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To: xJones

If I misunderstood your meaning I beg you pardon.


54 posted on 02/05/2005 6:54:17 PM PST by NMC EXP (Choose one: [a] party [b] principle.)
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Comment #55 Removed by Moderator

Comment #56 Removed by Moderator

To: NMC EXP

I know nothing of Kipling, except his most famous poem which I think exemplifies President Bush.



" 'if' by Rudyard Kipling

If you can keep your head when all about you
Are losing theirs and blaming it on you,
If you can trust yourself when all men doubt you,
But make allowance for their doubting too;
If you can wait and not be tired by waiting,
Or being lied about, don't deal in lies,
Or being hated, don't give way to hating,
And yet don't look too good, nor talk too wise:

If you can dream - and not make dreams your master,
If you can think - and not make thoughts your aim;
If you can meet with Triumph and Disaster
And treat those two impostors just the same;
If you can bear to hear the truth you've spoken
Twisted by knaves to make a trap for fools,
Or watch the things you gave your life to, broken,
And stoop and build 'em up with worn-out tools:

If you can make one heap of all your winnings
And risk it all on one turn of pitch-and-toss,
And lose, and start again at your beginnings
And never breath a word about your loss;
If you can force your heart and nerve and sinew
To serve your turn long after they are gone,
And so hold on when there is nothing in you
Except the Will which says to them: "Hold on!"

If you can talk with crowds and keep your virtue,
Or walk with kings - nor lose the common touch,
If neither foes nor loving friends can hurt you,
If all men count with you, but none too much;
If you can fill the unforgiving minute
With sixty seconds' worth of distance run,
Yours is the Earth and everything that's in it,
And - which is more - you'll be a Man, my son!"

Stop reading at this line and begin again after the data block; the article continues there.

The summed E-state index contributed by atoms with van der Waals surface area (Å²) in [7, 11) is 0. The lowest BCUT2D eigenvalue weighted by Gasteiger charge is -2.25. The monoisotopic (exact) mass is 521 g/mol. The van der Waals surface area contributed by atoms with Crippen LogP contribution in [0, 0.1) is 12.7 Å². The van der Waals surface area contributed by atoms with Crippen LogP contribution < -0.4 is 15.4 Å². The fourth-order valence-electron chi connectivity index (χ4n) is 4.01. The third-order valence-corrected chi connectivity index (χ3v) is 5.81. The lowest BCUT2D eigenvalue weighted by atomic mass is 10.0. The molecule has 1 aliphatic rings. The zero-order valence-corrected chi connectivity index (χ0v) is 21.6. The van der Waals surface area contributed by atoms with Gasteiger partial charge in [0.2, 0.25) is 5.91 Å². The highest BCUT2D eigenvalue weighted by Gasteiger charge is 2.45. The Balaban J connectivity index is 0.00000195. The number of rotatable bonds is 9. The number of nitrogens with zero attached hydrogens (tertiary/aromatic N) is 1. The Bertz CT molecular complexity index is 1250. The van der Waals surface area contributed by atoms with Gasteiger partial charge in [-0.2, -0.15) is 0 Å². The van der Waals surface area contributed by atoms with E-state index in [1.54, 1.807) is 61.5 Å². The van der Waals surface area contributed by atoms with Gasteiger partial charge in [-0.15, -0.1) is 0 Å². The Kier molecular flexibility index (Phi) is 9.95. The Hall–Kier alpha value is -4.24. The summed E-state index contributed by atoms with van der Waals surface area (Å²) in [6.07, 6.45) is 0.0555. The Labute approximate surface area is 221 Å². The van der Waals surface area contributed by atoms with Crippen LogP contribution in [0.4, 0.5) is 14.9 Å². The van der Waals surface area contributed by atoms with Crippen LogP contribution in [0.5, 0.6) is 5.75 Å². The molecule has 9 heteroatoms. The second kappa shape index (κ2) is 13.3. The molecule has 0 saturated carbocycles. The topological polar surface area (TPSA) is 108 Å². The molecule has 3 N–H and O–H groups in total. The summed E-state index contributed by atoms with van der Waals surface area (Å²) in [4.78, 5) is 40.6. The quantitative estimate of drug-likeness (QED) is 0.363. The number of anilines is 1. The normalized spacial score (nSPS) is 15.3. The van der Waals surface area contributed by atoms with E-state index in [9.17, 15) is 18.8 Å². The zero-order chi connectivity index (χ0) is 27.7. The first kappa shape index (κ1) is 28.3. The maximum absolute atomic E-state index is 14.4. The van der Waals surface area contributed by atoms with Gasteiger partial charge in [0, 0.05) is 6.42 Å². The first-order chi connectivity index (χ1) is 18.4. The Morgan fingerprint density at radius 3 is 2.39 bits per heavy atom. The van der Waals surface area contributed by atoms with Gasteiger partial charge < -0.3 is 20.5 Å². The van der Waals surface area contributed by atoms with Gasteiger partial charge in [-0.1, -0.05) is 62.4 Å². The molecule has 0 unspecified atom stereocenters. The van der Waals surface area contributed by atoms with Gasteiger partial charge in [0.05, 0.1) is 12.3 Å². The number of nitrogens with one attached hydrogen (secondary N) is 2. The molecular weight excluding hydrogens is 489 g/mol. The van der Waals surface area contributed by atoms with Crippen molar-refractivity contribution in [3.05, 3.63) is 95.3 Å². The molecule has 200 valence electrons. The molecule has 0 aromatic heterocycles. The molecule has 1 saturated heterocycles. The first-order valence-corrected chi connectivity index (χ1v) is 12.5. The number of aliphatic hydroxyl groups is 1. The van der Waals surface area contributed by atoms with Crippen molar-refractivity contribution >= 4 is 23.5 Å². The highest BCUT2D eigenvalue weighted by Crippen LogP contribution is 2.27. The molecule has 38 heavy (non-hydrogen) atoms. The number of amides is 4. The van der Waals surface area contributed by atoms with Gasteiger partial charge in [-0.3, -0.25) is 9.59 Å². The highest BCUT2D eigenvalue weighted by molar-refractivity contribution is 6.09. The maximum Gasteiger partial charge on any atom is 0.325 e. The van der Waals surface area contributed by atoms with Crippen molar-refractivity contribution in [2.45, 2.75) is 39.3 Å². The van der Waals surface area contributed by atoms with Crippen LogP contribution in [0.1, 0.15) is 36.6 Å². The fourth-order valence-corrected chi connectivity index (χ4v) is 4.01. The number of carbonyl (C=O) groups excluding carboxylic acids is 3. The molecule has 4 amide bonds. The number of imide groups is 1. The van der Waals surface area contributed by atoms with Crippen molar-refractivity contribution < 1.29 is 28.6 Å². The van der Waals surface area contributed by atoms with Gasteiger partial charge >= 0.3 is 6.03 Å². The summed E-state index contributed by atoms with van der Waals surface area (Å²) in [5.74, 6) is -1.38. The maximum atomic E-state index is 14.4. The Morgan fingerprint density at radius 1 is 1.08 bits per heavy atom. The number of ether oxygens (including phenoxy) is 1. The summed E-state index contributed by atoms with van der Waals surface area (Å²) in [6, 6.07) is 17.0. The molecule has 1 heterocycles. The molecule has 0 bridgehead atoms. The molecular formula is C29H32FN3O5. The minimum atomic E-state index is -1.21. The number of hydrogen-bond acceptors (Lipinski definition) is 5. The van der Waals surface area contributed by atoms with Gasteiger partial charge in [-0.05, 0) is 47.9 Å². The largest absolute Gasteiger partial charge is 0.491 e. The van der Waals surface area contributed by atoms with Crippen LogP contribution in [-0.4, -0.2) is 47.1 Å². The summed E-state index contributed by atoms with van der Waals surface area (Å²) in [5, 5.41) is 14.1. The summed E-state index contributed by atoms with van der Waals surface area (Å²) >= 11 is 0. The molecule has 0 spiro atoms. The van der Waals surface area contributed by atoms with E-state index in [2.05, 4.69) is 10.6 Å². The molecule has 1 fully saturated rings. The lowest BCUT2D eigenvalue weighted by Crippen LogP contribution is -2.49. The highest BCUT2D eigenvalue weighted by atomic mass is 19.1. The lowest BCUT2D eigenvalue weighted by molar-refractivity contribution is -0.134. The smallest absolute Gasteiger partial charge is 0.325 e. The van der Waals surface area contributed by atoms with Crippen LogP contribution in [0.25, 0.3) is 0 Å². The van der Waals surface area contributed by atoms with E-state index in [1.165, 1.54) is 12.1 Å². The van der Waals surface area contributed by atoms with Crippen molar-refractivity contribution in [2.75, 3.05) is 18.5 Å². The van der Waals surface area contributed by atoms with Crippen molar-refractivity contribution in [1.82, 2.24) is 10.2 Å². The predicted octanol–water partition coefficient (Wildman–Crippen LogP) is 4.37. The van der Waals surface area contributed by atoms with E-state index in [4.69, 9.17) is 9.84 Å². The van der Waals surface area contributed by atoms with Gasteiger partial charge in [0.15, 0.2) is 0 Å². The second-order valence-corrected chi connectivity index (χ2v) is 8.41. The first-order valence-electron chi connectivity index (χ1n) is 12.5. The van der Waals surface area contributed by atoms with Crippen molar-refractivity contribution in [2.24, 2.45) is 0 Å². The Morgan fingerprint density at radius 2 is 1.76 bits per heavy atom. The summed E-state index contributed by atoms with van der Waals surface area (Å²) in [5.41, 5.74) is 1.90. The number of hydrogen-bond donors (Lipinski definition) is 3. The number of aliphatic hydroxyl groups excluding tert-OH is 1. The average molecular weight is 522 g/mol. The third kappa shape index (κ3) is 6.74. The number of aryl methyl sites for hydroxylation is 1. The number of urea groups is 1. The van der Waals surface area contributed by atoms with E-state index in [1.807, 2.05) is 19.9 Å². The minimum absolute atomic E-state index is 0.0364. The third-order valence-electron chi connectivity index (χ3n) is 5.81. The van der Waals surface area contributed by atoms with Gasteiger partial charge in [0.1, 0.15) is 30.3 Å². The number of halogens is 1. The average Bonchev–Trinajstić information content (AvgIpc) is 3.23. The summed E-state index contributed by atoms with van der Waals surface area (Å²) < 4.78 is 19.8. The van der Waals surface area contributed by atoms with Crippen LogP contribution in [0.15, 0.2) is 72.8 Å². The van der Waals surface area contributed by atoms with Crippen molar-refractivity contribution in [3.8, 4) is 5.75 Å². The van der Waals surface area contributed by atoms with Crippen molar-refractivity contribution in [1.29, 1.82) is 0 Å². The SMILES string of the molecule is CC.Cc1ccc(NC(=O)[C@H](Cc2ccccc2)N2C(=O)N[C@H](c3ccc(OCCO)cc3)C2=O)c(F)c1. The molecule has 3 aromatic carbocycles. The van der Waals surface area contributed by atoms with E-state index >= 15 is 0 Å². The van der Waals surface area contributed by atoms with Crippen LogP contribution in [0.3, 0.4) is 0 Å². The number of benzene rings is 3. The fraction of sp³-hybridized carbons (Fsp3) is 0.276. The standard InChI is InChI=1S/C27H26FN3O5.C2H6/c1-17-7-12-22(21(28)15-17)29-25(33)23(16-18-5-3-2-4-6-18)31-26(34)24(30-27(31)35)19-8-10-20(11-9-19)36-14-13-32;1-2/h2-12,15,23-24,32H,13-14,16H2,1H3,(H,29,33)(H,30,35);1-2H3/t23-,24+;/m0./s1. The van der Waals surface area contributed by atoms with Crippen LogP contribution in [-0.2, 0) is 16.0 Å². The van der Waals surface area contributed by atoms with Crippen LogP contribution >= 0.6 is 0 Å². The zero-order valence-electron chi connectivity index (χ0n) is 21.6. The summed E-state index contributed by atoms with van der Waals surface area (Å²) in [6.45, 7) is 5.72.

57 posted on 02/05/2005 6:56:47 PM PST by YaYa123 (@It's Perfect, Isn't it?.com)
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To: John_Wheatley

Yeah whatever was I thinking? :o)


58 posted on 02/05/2005 6:57:06 PM PST by cyborg (Department of Homelife Security threat level is GREEN.)
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To: cyborg
Not all European colonists were created equal either if one studies England,France,Spain and Portugal together

That is part of my point. It's not "European" or "White" culture that is being defended. It is human advancement. It happened to take it's strongest hold on Europe, originally, but then grew to maturity in the freedom of the United States. It is the idea, not the race, that matters.

Notice that the United States is NOT a "white" nation. It is a country made up of people from all nations, all races, all cultures. Truly, we are the world. But, unlike the nation states we come from, we (those who get it) share a common set of ideals about advancing human freedom and dignity. Of protecting and preserving life. Of standing for moral principles, not merely pushing for personal advantage.

And France represents the crud left over after all of the good things left Europe.

Those who stayed behind in western Europe have very little to recommend them.

59 posted on 02/05/2005 6:57:57 PM PST by Phsstpok ("When you don't know where you are, but you don't care, you're not lost, you're exploring.")
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To: YaYa123